I realized I've been putting programs together on a regular basis for 25 years now. I distinctly remember some of the earliest programs I worked on, around October 1983, and the fourth-grade teacher who let me get away with a lot more access to my school's computers than was the norm. When I somehow convinced may parents later that year to get me a machine ... things got even more out of control.
I worked with a bunch of the classic 80s "home computers": Tandy Color Computers (1, 2, and 3) and Apple II (and II+, IIe, IIc, IIgs, ...), and some not-so-classics like a CP/M machine that ran via an add-in board (with its own Z80) inside an Apple.
The languages and tools were primitive, performance was always a concern, most serious programs required at least some assembly-language component for speed and hardware access and, even if they didn't, compatibility across computer types was nearly impossible.
What I find interesting is the question of why these things seem similar, and I have a hypothesis.
I have noticed that many members of my peer group, who started programming at a young age on these early microcomputers, have an affinity for tools, structured languages, and to a lesser extent models and processes. I wonder whether this affinity is not some kind of reaction against the difficulties of programming these early microcomputers in what can only be called a forced-agile approach, where debugging and testing took an inordinate proportion of the time, "releases" were frequent, and where the only evidence of working software was ... working software.
I will be the first to admit I am quite conscious that my experiences in the years before the C/DOS/Windows/C++/Mac era make me appreciative of and (depending upon your perspective) perhaps overly-tolerant of -- process, tools, models, definitions, infrastructure, etc. as a kind of reaction.
Let's stretch the hypothesis a little further: Gen-Y, who missed this era in computing (I would say it really ended between 1987 and 1989) will have typically had their first experience with coding in a structured, well documented, "standardized" ecosystem -- whether that was C on DOS, or Pascal on a Mac, or for those still younger perhaps C++ on Windows or even Java on Linux.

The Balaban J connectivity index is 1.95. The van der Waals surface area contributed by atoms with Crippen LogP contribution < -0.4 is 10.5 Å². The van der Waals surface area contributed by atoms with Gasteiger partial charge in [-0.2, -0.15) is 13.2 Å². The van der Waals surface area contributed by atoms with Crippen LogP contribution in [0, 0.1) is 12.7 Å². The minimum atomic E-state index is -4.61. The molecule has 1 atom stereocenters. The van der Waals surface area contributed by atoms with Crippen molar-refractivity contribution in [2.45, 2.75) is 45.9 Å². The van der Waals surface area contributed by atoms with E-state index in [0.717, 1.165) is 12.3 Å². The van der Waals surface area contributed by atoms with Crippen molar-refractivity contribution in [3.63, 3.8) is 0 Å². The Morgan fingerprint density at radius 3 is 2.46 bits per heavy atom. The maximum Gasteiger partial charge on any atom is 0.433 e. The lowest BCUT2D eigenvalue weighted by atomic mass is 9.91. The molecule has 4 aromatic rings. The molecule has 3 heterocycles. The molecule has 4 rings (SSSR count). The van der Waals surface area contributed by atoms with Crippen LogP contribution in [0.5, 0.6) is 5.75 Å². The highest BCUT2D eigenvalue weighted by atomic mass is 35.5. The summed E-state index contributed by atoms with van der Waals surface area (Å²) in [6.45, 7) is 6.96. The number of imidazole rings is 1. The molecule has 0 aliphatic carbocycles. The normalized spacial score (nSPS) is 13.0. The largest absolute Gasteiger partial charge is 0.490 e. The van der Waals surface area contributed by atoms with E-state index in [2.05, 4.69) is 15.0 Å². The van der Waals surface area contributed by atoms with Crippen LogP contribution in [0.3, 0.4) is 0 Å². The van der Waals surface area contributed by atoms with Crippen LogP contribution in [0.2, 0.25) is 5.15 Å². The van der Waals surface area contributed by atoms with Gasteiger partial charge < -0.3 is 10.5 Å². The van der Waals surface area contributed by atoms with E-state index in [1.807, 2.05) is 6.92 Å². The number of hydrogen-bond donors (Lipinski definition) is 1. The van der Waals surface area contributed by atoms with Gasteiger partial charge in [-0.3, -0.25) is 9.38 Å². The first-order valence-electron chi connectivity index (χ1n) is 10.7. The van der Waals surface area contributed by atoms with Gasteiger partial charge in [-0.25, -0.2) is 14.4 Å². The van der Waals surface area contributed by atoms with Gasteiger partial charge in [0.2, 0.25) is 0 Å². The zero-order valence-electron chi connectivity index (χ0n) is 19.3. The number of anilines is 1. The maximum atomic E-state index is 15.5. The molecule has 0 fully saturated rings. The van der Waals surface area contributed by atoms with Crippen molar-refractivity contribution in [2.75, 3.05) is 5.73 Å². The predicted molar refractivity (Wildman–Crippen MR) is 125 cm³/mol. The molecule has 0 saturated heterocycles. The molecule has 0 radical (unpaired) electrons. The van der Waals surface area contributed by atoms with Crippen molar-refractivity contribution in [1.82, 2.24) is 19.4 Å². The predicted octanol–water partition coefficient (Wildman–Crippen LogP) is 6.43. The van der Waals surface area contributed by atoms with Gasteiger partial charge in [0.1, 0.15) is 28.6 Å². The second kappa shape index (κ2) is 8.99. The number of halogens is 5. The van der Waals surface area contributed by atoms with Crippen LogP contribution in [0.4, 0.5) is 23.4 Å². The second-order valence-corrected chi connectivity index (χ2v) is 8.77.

Depending on their age today, and the age at which they first took up coding, this generation had compilation, linking, structured programming, OS APIs, perhaps even OO and/or some process from the beginning. For them, it is possible to imagine, the overhead of the structure and process was something to rebel against, or at least a headache worth questioning.
Hence their enthusiasm for interpreted languages and agile approaches, and the general disdain for processes with formal artifacts, or extensive before-the-fact specs.
That's the hypothesis.
A simple study could validate at least the correlation -- by gathering data on age, age when someone started coding, the language/machine/environment they were using, perceived benefits or disadvantages in those years, and their interests today. And even the bare correlation data would be fascinating.
Considering that these approaches are often "best fits" for rather different kinds of development projects, knowing what sort of prejudices ("everything looks like a nail") individuals bring to the debate might add a lot of context to decisions about how to make software projects more successful, and how to compose the right teams and resources to execute them.